This past weekend the LHCS volleyball teams travelled to Bowmanville for a tournament. One of the boys’ teams placed 1st in their division and one of the girls’ teams placed 2nd in theirs. A great effort and result for both of them. I finished the weekend with a real sense of pride in our students, in how they played, the effort they exhibited, as well as the sportsmanship they displayed. But to be honest, my pride in them was already bursting before we even arrived at the tournament.
Not even 45 minutes into our trip, traffic slowed down to a mere crawl and then a complete stop. We quickly came to the conclusion that there was likely an accident, and it appeared to only be half a dozen cars or so in front of us. Traffic was completely stopped. My van full of Gr. 7/8 girls discussed the strong possibility that someone just a short distance from us was likely very hurt. They decided that this person/persons needed to be prayed for. With no adult intervention, the girls held hands in the van and each one took a turn praying for the accident victims, for their families, for the people who were on the scene helping them, and for the doctors/nurses that would help them at the hospital.
We continued to wait, the air-ambulance arrived, landed on the highway, and a while later took off again with its passenger secured. Again the girls broke into a prayer, praying once again for the victim/victims and all involved. One of the lanes finally opened up and we were allowed to pass by the accident site and continue on our way to Bowmanville. When we arrived at the meeting place, only two other vehicles had arrived we discovered that Barry H. (dad and coach of the boy’s team) had been one of the first on the scene of the accident, administering first aid to the single victim of the accident. The thought that the girls were praying for Mr. H. as he helped the victim, without knowing it was Mr. H. they were praying for, still gives me goosebumps.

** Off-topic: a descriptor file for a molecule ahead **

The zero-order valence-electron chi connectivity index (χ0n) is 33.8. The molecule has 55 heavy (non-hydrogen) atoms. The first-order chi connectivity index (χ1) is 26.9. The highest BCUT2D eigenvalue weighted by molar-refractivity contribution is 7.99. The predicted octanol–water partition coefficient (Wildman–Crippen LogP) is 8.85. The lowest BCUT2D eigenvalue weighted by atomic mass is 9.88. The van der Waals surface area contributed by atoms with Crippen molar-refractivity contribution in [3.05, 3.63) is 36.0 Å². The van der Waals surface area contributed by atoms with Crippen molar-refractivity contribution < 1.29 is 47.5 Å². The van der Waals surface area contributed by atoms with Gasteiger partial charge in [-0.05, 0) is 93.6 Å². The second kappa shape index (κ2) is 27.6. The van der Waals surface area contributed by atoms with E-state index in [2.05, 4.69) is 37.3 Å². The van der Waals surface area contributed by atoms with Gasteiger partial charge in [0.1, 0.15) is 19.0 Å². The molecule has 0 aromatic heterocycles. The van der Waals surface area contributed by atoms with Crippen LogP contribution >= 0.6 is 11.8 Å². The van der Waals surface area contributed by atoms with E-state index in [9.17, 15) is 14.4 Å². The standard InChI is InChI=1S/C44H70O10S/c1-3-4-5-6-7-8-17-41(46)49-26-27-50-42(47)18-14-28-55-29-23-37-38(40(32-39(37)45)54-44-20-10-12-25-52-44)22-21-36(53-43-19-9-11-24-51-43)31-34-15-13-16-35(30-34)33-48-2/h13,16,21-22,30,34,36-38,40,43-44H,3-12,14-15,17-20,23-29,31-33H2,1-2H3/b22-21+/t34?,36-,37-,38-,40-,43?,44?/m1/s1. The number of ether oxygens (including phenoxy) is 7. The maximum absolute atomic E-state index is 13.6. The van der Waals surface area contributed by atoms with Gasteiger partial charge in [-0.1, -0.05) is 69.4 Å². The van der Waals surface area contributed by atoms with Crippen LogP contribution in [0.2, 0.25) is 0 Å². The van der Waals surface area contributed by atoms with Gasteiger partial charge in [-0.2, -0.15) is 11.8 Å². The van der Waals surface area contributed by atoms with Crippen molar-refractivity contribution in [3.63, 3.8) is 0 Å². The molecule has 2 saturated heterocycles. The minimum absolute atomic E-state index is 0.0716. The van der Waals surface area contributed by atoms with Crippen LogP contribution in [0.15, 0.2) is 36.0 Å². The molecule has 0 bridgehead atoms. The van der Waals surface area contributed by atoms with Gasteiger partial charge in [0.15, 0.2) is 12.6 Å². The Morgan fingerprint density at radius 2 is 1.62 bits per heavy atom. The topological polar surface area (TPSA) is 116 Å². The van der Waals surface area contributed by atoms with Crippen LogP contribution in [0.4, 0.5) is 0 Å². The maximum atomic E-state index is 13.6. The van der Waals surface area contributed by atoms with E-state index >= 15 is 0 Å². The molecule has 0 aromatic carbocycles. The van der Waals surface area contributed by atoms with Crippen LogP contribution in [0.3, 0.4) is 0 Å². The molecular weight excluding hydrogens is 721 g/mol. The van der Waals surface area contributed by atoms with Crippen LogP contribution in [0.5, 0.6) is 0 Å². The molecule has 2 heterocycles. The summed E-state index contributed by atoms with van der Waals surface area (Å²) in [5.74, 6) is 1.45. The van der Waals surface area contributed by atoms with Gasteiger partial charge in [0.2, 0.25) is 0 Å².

Not once did the girls complain about the length of time we were stuck waiting on the highway, nor that they would likely miss the first part of the tournament. Instead their empathy and faith moved them to pray. What they exhibited was exactly our prayer for all our students.
I just thought I’d share their story, as my pride in them is still bursting. Most of the girls were on a team which didn’t win any games, but as far as I’m concerned they won big with their faithful gesture in the middle of Hwy 401, last Friday afternoon.
Krista (LHCS parent)